One Shot: New Laws for Multicultural Marriages in Korea

Earlier this month, Al Jazeera’s reported on a new law in South Korea, which requires foreign spouses to speak basic Korean and Korean spouses to have a minimum income.

As I said in an earlier post on multiculturalism in Korea, the government is currently endorsing a specific brand of multiculturalism, in which foreigners are taught to conform to local cultural norms. It seems Korea has adopted what Professor of Sociology Shin Gi-wook calls a “nationalist appropriation of globalization”, in which the country has taken on certain global cultural trends while actively retaining a nationalism premised on cultural purity and sovereignty.

Many of the government programs addressing the increase in  multicultural families attempt to preserve this supposed cultural sovereignty. In the clip, Al Jazeera also take a look at the government’s two year adjustment program for foreign Asian wives, which teaches them “to meet the expectations of husbands and in-laws”.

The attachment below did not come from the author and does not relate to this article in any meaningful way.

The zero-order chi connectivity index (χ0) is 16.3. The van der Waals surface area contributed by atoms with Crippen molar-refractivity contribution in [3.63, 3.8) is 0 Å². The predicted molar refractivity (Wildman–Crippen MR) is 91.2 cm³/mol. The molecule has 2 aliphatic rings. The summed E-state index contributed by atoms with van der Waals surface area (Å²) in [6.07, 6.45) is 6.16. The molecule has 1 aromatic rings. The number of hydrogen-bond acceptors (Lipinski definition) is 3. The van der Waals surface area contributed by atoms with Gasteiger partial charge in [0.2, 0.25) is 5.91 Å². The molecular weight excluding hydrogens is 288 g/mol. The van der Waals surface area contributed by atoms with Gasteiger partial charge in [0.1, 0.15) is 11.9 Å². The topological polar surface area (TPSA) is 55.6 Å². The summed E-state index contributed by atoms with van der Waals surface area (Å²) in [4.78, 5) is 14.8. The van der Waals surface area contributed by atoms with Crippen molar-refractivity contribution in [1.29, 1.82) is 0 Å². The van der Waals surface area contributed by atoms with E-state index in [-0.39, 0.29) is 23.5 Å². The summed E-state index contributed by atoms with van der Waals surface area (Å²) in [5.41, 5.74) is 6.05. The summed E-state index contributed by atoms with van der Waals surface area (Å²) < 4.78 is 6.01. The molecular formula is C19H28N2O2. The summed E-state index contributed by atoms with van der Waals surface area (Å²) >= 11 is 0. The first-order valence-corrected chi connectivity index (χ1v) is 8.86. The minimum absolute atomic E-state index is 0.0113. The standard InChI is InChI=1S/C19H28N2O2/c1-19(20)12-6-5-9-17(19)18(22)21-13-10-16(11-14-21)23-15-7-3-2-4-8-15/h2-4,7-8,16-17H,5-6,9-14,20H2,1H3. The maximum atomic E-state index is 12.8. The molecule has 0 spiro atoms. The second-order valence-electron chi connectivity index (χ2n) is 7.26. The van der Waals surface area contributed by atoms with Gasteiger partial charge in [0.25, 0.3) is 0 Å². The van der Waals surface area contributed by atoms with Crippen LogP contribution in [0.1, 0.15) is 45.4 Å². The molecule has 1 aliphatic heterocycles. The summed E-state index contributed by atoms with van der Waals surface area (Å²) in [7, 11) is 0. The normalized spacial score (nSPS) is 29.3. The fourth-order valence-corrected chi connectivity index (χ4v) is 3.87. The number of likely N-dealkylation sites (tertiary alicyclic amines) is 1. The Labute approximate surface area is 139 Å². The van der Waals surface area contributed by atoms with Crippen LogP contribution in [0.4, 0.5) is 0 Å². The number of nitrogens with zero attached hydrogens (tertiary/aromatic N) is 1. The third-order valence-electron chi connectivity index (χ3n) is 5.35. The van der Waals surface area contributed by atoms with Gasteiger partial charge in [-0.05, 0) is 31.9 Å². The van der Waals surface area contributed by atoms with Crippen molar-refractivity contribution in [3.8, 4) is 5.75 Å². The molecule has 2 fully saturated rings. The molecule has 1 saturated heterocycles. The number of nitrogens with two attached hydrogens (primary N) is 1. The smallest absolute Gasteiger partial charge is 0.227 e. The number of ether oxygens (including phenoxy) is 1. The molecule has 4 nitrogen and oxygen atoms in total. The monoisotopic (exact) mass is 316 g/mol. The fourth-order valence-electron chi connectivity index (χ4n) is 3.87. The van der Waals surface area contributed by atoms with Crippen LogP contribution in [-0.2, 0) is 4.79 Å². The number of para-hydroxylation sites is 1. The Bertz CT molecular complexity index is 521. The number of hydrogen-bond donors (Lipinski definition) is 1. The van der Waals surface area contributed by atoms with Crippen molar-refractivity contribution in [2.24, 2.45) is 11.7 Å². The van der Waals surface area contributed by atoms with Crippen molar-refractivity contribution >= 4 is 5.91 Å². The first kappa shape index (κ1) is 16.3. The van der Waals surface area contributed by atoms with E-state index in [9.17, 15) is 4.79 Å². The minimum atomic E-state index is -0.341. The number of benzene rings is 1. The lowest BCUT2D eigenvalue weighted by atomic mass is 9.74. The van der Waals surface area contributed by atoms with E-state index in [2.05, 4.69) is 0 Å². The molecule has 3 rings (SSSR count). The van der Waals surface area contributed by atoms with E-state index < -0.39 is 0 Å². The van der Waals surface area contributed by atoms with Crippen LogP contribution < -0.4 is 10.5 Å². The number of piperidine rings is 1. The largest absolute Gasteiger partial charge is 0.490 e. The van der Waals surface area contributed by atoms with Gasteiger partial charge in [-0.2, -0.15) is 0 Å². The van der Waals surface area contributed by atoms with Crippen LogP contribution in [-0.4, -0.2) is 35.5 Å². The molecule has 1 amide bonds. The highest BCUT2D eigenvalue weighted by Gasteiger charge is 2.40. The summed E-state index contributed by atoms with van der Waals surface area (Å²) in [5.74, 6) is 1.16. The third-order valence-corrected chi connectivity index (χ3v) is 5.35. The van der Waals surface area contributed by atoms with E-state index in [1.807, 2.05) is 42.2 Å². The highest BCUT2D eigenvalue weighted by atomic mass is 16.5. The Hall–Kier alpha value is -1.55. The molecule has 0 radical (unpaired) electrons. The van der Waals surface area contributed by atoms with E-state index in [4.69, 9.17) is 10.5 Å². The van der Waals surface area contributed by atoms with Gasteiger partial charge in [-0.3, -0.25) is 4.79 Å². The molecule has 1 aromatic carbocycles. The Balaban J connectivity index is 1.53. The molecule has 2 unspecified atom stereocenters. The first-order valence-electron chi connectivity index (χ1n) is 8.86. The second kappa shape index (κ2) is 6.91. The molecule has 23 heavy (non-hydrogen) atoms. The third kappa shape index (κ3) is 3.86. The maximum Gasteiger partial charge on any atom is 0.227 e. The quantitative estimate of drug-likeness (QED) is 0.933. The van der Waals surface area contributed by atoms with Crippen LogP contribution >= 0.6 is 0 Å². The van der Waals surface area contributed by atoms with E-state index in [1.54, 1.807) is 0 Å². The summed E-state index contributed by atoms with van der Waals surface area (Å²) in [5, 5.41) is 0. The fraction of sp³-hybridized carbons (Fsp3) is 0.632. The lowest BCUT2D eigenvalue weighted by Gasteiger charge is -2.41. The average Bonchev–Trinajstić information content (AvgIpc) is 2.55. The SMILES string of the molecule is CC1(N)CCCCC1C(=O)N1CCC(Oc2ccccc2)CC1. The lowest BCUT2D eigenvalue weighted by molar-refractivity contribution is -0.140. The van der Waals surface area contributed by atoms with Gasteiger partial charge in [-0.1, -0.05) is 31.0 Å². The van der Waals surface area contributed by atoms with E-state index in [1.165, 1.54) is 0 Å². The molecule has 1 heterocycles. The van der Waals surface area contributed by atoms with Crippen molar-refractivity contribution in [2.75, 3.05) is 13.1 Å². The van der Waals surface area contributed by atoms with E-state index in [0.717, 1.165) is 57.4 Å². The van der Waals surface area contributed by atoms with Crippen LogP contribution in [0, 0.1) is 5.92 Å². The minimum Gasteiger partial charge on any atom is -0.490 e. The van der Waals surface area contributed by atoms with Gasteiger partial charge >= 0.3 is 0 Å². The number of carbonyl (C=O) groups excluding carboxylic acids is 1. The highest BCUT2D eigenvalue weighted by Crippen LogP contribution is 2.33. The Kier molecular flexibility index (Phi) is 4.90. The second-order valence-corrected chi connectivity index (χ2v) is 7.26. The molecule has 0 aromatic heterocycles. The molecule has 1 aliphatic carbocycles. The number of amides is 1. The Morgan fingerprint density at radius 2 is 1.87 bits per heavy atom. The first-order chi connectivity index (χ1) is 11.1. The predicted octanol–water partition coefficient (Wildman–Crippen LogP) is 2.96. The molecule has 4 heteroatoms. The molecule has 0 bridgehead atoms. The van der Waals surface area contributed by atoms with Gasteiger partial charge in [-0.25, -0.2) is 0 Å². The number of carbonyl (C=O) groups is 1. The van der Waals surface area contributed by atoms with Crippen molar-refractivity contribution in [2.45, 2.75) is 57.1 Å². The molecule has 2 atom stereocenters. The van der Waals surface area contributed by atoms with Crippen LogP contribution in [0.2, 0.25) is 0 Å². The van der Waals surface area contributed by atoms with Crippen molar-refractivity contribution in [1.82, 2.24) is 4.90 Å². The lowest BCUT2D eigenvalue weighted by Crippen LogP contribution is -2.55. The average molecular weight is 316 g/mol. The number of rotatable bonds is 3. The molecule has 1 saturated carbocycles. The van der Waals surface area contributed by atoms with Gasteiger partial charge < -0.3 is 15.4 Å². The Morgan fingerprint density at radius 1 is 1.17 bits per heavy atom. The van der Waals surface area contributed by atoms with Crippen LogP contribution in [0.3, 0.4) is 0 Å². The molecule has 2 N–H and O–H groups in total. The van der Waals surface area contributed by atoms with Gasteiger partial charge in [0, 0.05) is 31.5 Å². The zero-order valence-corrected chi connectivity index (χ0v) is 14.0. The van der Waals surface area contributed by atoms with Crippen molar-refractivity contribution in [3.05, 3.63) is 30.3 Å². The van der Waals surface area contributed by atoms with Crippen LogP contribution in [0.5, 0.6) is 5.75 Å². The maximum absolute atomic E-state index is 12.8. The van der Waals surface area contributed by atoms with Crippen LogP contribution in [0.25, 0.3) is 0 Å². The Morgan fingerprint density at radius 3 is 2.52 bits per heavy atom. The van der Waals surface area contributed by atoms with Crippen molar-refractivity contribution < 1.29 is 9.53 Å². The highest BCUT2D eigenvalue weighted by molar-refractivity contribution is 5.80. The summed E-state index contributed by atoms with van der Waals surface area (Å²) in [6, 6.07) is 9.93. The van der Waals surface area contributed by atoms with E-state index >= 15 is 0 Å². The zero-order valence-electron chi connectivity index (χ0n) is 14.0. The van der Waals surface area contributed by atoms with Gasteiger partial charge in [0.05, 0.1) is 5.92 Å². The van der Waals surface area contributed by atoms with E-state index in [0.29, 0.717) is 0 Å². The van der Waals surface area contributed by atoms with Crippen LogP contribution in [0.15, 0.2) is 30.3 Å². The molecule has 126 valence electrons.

You may notice that there are no Caucasian women in that particular centre. At this point, white foreigners seem to be granted the privilege to retain a certain amount of their respective cultures. This new law may place more expectation on white spouses of Korean citizens. For more on white privilege in Korea, see these posts by The Unlikely Expat and Sarah Shaw of Mapping Words.

4 responses to “One Shot: New Laws for Multicultural Marriages in Korea

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